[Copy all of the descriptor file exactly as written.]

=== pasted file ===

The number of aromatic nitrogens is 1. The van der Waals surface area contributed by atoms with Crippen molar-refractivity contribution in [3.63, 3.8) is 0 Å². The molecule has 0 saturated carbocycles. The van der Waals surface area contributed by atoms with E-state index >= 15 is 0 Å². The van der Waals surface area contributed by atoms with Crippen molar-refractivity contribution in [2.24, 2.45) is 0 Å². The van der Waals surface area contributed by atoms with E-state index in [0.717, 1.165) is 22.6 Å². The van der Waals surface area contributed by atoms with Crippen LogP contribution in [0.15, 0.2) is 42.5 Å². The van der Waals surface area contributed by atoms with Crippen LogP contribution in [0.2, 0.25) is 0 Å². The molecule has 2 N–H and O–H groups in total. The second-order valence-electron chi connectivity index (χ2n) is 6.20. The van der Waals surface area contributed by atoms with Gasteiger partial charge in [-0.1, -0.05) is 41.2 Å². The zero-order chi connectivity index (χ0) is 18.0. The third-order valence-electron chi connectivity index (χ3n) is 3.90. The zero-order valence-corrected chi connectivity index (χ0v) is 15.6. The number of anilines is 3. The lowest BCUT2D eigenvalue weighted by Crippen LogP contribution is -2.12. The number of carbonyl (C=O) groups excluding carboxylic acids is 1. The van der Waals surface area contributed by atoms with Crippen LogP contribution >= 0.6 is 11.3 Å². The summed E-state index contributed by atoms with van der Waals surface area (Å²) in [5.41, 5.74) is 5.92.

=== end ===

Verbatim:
The number of aromatic nitrogens is 1. The van der Waals surface area contributed by atoms with Crippen molar-refractivity contribution in [3.63, 3.8) is 0 Å². The molecule has 0 saturated carbocycles. The van der Waals surface area contributed by atoms with E-state index >= 15 is 0 Å². The van der Waals surface area contributed by atoms with Crippen molar-refractivity contribution in [2.24, 2.45) is 0 Å². The van der Waals surface area contributed by atoms with E-state index in [0.717, 1.165) is 22.6 Å². The van der Waals surface area contributed by atoms with Crippen LogP contribution in [0.15, 0.2) is 42.5 Å². The van der Waals surface area contributed by atoms with Crippen LogP contribution in [0.2, 0.25) is 0 Å². The molecule has 2 N–H and O–H groups in total. The second-order valence-electron chi connectivity index (χ2n) is 6.20. The van der Waals surface area contributed by atoms with Gasteiger partial charge in [-0.1, -0.05) is 41.2 Å². The zero-order chi connectivity index (χ0) is 18.0. The third-order valence-electron chi connectivity index (χ3n) is 3.90. The zero-order valence-corrected chi connectivity index (χ0v) is 15.6. The number of anilines is 3. The lowest BCUT2D eigenvalue weighted by Crippen LogP contribution is -2.12. The number of carbonyl (C=O) groups excluding carboxylic acids is 1. The van der Waals surface area contributed by atoms with Crippen LogP contribution >= 0.6 is 11.3 Å². The summed E-state index contributed by atoms with van der Waals surface area (Å²) in [5.41, 5.74) is 5.92.